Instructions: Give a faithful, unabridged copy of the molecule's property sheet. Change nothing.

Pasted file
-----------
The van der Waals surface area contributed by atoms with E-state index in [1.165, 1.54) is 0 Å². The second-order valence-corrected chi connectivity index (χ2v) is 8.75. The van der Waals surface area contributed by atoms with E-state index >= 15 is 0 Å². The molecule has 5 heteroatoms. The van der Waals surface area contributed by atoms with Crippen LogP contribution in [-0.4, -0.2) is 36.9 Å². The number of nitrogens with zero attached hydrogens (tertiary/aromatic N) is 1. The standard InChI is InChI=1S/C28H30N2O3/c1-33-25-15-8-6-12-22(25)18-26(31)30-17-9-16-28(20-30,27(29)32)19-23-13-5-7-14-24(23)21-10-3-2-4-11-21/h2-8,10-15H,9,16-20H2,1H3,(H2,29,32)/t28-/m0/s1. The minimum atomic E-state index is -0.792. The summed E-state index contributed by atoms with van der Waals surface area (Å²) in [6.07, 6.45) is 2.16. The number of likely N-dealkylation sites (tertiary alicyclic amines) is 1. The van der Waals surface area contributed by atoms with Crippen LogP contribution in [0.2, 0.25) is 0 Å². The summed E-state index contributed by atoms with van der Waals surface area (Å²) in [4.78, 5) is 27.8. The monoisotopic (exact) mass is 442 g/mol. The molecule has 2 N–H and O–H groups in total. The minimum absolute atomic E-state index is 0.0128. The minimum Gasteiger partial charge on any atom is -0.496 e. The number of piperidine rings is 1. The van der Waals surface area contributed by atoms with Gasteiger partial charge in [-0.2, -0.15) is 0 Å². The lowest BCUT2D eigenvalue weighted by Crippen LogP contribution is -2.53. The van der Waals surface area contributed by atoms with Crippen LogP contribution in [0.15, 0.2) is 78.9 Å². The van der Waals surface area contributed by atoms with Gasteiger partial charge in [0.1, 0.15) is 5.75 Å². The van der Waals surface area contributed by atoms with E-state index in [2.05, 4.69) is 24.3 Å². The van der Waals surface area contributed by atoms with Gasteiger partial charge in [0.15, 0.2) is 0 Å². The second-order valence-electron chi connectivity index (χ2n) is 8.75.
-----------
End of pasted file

The van der Waals surface area contributed by atoms with E-state index in [1.165, 1.54) is 0 Å². The second-order valence-corrected chi connectivity index (χ2v) is 8.75. The van der Waals surface area contributed by atoms with E-state index >= 15 is 0 Å². The molecule has 5 heteroatoms. The van der Waals surface area contributed by atoms with Crippen LogP contribution in [-0.4, -0.2) is 36.9 Å². The number of nitrogens with zero attached hydrogens (tertiary/aromatic N) is 1. The standard InChI is InChI=1S/C28H30N2O3/c1-33-25-15-8-6-12-22(25)18-26(31)30-17-9-16-28(20-30,27(29)32)19-23-13-5-7-14-24(23)21-10-3-2-4-11-21/h2-8,10-15H,9,16-20H2,1H3,(H2,29,32)/t28-/m0/s1. The minimum atomic E-state index is -0.792. The summed E-state index contributed by atoms with van der Waals surface area (Å²) in [6.07, 6.45) is 2.16. The number of likely N-dealkylation sites (tertiary alicyclic amines) is 1. The van der Waals surface area contributed by atoms with Crippen LogP contribution in [0.2, 0.25) is 0 Å². The summed E-state index contributed by atoms with van der Waals surface area (Å²) in [4.78, 5) is 27.8. The monoisotopic (exact) mass is 442 g/mol. The molecule has 2 N–H and O–H groups in total. The minimum absolute atomic E-state index is 0.0128. The minimum Gasteiger partial charge on any atom is -0.496 e. The number of piperidine rings is 1. The van der Waals surface area contributed by atoms with Gasteiger partial charge in [-0.2, -0.15) is 0 Å². The lowest BCUT2D eigenvalue weighted by Crippen LogP contribution is -2.53. The van der Waals surface area contributed by atoms with Crippen LogP contribution in [0.15, 0.2) is 78.9 Å². The van der Waals surface area contributed by atoms with Gasteiger partial charge in [0.1, 0.15) is 5.75 Å². The van der Waals surface area contributed by atoms with E-state index in [2.05, 4.69) is 24.3 Å². The van der Waals surface area contributed by atoms with Gasteiger partial charge in [0.15, 0.2) is 0 Å². The second-order valence-electron chi connectivity index (χ2n) is 8.75.